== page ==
Believe it or not, there seems to be some movement, slight and certainly not earth-shaking, within the American Jewish community and outside it vis-a-vis the Palestinian-Israeli conflict.
But whether this will bring about more rational thinking in the United States and help in paving the way for a final settlement to this chronic conflict on the lines of a two-state solution or a unitary state only time and serious work will tell.
I must confess that by nature I am an optimist and what I witnessed last weekend is something that gives me more hope than wishful thinking.
My feeling was triggered by an Israeli play at the Theatre J(ewish) in downtown Washington. An updated version of the 20-year-old Israeli play, set in the near future and now called “Pangs of the Messiah,” revolves around an extremist Israeli colonial family in the occupied West Bank which has to evacuate their colony now that a Palestinian-Israeli peace agreement has been signed (in 2012).
The playwright, Motti Lerner, told The Washington Post that he meant to explore the “very deep Messianic urge” among leaders of the Israeli colonies that “motivates them to continue their struggle over the land, in spite of the fact that many Israelis have given up the idea of continuing the occupation.” This urge, he explained, “contains a self-destructive element, which if Israeli society is not going to deal with it, will destroy it completely.” American Jews, he noted, were not aware of this “danger … it is a warning play.”
Since it was well received earlier this summer, the theatre is at present showing it for a second time.
Another warning shot came in the impressive three-part CNN program on religious extremists titled “God’s Warriors” by the network’s articulate chief international correspondent, Christiane Amanpour. The first episode focused on Jewish colonists in the West Bank, much to the chagrin of the Conference of Presidents of Major American Jewish Organizations, which represents more than 50 national Jewish organizations. According to the Jewish daily, Forward, the groups were urged by the Conference “to take up the issue with companies that have bought advertising slots during the show.”
The viewers of that first CNN trilogy, titled “God’s Jewish Warriors,” were said by another Jewish activist to have been “left with the view that Israel doesn’t want peace and that Israel’s friends in the United States don’t want peace.”
Consequently, CNN was asked, Forward reported, to avoid rerunning the show before Jewish “concerns about factual errors and bias are addressed and corrected.” But it was apparent that the network did not heed their protests. The three episodes were repeated for several days and they can still be accessed on the network’s web site.
Adding oil to the fire for Israel’s hardline supporters was the near simultaneous release of “The Israel Lobby and U.S. Foreign Policy,” written by two prominent American scholars, John J. Mearsheimer and Stephen M. Walt, who challenge the “special relationship” between the U.S. and Israel, nurtured by the powerful American Israel Public Affairs Committee. What may have surprised many here was that within a few days of its release, the book has ranked very high on the best seller list.
Despite their high academic background, Mearsheimer, a professor of political science at the University of Chicago, and Walt, professor of international affairs at the John F. Kennedy School of Government at Harvard University, have been shunned by some organizations and a few former officials such as George Schultz, the former secretary of state. Yet, at Politics and Prose, a “much-cherished two-story” bookstore in Washington, there were about 200 people present, about half of them standing to give the authors loud applause.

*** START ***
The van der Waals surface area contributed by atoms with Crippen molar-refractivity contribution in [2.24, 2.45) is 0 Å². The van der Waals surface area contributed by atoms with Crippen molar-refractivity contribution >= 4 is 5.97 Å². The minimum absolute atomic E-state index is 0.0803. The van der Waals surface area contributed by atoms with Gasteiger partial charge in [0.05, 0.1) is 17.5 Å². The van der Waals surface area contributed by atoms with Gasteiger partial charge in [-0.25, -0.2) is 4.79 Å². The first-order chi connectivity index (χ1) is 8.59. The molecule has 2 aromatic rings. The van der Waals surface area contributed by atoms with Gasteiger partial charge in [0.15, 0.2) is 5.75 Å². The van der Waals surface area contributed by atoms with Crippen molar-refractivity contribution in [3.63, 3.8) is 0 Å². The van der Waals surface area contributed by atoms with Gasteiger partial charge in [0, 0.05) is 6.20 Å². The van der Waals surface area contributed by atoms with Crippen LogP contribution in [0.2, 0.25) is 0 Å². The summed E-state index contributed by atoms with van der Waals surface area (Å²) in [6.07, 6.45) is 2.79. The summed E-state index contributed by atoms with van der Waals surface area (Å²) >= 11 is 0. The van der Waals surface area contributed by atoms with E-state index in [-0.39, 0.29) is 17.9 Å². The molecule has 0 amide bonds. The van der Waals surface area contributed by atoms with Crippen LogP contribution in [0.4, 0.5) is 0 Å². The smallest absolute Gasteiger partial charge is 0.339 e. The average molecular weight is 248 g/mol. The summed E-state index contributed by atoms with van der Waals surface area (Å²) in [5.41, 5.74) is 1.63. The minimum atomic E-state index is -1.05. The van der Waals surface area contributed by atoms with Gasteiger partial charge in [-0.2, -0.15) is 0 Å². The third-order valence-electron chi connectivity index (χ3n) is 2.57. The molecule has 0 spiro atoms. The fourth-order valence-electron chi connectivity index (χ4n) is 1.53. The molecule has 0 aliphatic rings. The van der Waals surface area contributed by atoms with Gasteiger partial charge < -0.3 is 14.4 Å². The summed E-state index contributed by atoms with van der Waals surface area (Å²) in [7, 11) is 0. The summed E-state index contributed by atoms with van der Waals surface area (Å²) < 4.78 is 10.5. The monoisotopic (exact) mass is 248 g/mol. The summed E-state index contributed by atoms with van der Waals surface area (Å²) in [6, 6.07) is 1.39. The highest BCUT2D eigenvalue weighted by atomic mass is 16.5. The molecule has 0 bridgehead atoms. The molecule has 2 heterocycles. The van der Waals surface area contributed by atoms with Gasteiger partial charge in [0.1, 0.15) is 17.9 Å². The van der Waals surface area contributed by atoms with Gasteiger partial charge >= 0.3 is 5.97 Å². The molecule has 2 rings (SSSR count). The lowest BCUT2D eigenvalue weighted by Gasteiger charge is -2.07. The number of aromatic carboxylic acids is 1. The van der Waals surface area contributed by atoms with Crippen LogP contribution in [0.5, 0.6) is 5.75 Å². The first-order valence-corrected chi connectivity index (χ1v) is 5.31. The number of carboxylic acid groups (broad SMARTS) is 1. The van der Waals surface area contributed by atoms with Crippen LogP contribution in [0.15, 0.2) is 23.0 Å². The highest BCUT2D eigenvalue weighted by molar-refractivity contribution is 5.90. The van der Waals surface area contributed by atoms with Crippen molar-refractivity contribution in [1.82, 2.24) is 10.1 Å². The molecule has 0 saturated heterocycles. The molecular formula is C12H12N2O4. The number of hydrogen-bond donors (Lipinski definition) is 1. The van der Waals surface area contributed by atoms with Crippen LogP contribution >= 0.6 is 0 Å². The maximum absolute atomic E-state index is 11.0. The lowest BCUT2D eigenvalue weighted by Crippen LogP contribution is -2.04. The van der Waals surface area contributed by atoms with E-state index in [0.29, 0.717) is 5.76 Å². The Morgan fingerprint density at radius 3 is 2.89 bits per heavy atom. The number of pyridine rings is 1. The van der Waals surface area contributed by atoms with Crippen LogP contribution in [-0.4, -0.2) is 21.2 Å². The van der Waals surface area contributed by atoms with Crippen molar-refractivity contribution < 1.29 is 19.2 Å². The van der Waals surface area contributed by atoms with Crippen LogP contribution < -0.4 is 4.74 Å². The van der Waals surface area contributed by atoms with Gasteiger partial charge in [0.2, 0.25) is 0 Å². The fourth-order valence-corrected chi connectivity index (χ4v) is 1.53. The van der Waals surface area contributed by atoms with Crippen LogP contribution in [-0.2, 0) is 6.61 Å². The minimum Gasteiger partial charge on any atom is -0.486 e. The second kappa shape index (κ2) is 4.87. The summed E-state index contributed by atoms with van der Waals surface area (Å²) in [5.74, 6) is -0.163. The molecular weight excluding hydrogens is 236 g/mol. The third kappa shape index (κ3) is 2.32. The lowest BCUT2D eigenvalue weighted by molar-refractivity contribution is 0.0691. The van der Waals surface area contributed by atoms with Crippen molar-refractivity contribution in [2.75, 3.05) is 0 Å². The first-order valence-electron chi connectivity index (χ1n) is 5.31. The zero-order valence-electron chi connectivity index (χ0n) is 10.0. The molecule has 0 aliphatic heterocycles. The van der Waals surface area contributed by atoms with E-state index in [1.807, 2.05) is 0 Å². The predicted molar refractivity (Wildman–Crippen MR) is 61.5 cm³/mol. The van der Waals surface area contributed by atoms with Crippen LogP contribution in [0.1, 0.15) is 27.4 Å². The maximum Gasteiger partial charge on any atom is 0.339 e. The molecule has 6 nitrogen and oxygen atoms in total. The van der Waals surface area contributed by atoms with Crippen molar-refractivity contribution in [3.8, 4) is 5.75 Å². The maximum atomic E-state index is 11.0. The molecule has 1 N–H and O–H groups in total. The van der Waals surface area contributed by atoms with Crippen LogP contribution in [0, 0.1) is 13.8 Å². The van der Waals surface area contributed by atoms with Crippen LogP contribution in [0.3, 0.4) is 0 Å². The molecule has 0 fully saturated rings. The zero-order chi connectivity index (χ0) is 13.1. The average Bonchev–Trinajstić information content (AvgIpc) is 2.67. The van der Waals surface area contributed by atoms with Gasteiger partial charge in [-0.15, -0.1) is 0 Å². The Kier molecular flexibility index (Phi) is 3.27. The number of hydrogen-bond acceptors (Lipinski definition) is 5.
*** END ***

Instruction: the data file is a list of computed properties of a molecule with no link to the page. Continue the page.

Walt noted that the United States “almost always takes (Israel’s) side in regional disputes,” adding, “Israel is rarely, if ever, criticised by U.S. officials and almost certainly not by anyone who is aspiring to high office in the country.”
He continued: “As some of you will have noticed, the people who are now running for president in the United States are going to disagree on lots of issues, foreign and domestic, but on one issue they are not going to disagree at all, that is that the U.S. should continue to maintain just about the same special relationship it has with Israel today.”
In turn, Mearsheimer maintained that the Israel lobby “has pushed U.S. Middle East policy in ways that are not in American national interest … and not in Israel’s interest either.”
To top it all off, former president Jimmy Carter appeared this week with the popular Amy Goodman, anchor of Democracy Now radio station which is beamed to 600 other radio stations. At one point he described the situation in the occupied Palestinian territories as “a terrible human rights persecution that far transcends what any outsider would imagine.”
The former president also that “there are powerful forces in America that prevent any objective analysis of the problem in the Holy Land” — an obvious reference to the Israel lobby. “I think it’s accurate to say that not a single member of Congress with whom I’m familiar would possibly speak out and call for Israel to withdraw to their legal boundaries or publicize the plight of the Palestinians or even call publicly and repeatedly for good faith peace talks.”
What’s significant about all this is that these views are slowly becoming common knowledge.
George Hishmeh is a Washington-based columnist. He can be contacted at email@example.com